Dynamics of ice flow and sediment transport at a polythermal glacier terminus: Storglaciaren, Sweden

Thumbnail Image
Major Professor
Neal R. Iverson
Committee Member
Journal Title
Journal ISSN
Volume Title
Moore, Peter
Adjunct Assistant Professor
Research Projects
Organizational Units
Organizational Unit
Geological and Atmospheric Sciences

The Department of Geological and Atmospheric Sciences offers majors in three areas: Geology (traditional, environmental, or hydrogeology, for work as a surveyor or in mineral exploration), Meteorology (studies in global atmosphere, weather technology, and modeling for work as a meteorologist), and Earth Sciences (interdisciplinary mixture of geology, meteorology, and other natural sciences, with option of teacher-licensure).

The Department of Geology and Mining was founded in 1898. In 1902 its name changed to the Department of Geology. In 1965 its name changed to the Department of Earth Science. In 1977 its name changed to the Department of Earth Sciences. In 1989 its name changed to the Department of Geological and Atmospheric Sciences.

Dates of Existence

Historical Names

  • Department of Geology and Mining (1898-1902)
  • Department of Geology (1902-1965)
  • Department of Earth Science (1965-1977)
  • Department of Earth Sciences (1977-1989)

Related Units

Journal Issue
Is Version Of

Diverse field measurements and numerical modeling are used to address the problem of ice flow and sediment transport near the transition between cold-based and warm-based ice in a polythermal glacier terminus. With a two-dimensional finite element model, the impacts of different surface boundary conditions on ice flow trajectories are evaluated where ice flows over a slip/no-slip transition. Allowing ice to flow out of the top of the domain---explicitly forbidden in past theoretical treatments of the problem---significantly reduces stresses in the ice surrounding the transition. This modeling strategy was used with criteria for compressive ice fracture and frictional slip on existing fractures to determine conditions under which thrust faulting may occur in a glacier. The results indicate that compressive fracture of ice should be rare in glaciers, although slip is possible on existing fractures that are extensive, properly oriented, and weakened by elevated water pressure. Field measurements of englacial structure, surface and subsurface velocity, temperature, and stress were made at the terminus of Storglaciaren, a small polythermal glacier in northern Sweden. The formation of englacial debris bands in the northern part of the terminus has recently been ascribed to thrust faulting originating at an inferred slip/no-slip transition at the boundary between temperate and cold-based ice. Our field measurements indicate that the basal thermal transition (BTT) does not correspond to a slip/no-slip transition, although it may mark the start of a zone where water freezes to the glacier sole, thereby entraining sediment. Slip over a mostly weak bed beneath the accreted basal sediment limits longitudinal compressive stresses over most of the terminus. In the debris-laden northern part of the terminus, greater resistance to motion due to bed topography locally enhances longitudinal compression and causes upward transport of debris-laden basal ice. This upward transport is not, however, due to thrusting: strain rates are likely at least five orders of magnitude too small for fracture. Instead, structural and sedimentological observations along with stable isotope and tritium compositions in upglacier-dipping debris bands indicate that the debris-band sequence has been overturned by folding. The results highlight the role of studying ice mechanics and kinematics in a glacier terminus to constrain interpretations of glacial structural features and the landforms inherited from them.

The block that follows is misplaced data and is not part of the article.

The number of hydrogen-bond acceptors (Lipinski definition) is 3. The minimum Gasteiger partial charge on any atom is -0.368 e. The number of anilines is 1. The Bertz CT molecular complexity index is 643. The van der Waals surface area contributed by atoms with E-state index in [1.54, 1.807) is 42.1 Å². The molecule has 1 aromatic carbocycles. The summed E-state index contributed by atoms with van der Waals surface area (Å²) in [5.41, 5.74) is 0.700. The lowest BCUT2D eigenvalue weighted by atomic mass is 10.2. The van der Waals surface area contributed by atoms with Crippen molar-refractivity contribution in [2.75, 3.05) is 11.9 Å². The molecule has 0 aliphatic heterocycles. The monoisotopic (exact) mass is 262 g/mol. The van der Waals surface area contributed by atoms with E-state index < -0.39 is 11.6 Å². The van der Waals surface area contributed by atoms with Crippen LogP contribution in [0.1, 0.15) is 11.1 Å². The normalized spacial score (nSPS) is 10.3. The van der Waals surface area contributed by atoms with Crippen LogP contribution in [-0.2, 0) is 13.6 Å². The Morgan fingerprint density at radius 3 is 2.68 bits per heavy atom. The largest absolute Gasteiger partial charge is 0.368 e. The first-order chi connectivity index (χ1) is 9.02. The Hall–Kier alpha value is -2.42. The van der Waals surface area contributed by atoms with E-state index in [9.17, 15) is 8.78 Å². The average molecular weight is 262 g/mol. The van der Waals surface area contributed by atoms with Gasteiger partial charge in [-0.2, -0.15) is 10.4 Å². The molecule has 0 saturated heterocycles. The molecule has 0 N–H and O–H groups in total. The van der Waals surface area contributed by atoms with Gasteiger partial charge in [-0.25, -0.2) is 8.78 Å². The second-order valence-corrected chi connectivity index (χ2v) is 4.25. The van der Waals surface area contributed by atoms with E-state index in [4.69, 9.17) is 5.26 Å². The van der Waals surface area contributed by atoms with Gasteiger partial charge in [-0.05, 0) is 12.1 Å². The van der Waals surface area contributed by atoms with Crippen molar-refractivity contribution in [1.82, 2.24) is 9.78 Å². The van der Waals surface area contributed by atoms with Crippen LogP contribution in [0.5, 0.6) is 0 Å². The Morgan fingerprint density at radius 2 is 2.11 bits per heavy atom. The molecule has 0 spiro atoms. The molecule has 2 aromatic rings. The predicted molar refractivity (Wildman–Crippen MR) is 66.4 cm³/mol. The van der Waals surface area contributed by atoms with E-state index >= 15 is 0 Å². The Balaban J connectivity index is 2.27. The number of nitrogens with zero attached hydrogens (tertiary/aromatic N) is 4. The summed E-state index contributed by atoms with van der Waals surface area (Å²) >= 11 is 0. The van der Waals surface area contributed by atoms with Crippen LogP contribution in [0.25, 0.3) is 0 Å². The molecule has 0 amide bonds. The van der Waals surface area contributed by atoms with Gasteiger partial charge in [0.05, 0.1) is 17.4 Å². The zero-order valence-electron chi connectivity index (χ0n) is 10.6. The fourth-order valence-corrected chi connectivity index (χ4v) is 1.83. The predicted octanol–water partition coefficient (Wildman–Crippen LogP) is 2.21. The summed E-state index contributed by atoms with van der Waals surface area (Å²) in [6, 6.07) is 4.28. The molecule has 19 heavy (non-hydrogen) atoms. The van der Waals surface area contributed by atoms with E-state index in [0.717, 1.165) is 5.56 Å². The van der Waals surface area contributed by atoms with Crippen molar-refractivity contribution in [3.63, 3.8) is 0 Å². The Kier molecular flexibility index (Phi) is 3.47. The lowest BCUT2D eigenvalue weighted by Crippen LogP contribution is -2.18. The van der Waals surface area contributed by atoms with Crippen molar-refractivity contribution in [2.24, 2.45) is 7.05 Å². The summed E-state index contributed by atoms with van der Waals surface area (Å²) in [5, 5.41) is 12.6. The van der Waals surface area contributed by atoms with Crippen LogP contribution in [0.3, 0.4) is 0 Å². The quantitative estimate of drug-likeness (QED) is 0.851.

Subject Categories
Thu Jan 01 00:00:00 UTC 2009